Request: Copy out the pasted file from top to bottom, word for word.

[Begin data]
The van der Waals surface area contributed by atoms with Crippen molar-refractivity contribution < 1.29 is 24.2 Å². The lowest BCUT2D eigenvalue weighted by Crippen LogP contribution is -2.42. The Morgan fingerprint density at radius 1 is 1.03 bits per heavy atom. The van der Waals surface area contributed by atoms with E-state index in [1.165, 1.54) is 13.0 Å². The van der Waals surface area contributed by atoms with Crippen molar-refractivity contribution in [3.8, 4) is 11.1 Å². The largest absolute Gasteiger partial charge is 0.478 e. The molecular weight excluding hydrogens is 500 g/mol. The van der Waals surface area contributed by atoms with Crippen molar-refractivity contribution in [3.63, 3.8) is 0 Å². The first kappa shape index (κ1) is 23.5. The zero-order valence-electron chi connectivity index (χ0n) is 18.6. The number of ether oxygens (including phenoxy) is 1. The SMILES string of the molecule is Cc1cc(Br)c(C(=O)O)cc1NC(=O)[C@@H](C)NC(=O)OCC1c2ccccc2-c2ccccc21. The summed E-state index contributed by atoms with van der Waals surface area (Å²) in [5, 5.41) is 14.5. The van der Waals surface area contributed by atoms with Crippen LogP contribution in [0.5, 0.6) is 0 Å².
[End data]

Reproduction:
The van der Waals surface area contributed by atoms with Crippen molar-refractivity contribution < 1.29 is 24.2 Å². The lowest BCUT2D eigenvalue weighted by Crippen LogP contribution is -2.42. The Morgan fingerprint density at radius 1 is 1.03 bits per heavy atom. The van der Waals surface area contributed by atoms with E-state index in [1.165, 1.54) is 13.0 Å². The van der Waals surface area contributed by atoms with Crippen molar-refractivity contribution in [3.8, 4) is 11.1 Å². The largest absolute Gasteiger partial charge is 0.478 e. The molecular weight excluding hydrogens is 500 g/mol. The van der Waals surface area contributed by atoms with Crippen molar-refractivity contribution in [3.63, 3.8) is 0 Å². The first kappa shape index (κ1) is 23.5. The zero-order valence-electron chi connectivity index (χ0n) is 18.6. The number of ether oxygens (including phenoxy) is 1. The SMILES string of the molecule is Cc1cc(Br)c(C(=O)O)cc1NC(=O)[C@@H](C)NC(=O)OCC1c2ccccc2-c2ccccc21. The summed E-state index contributed by atoms with van der Waals surface area (Å²) in [5, 5.41) is 14.5. The van der Waals surface area contributed by atoms with Crippen LogP contribution in [0.5, 0.6) is 0 Å².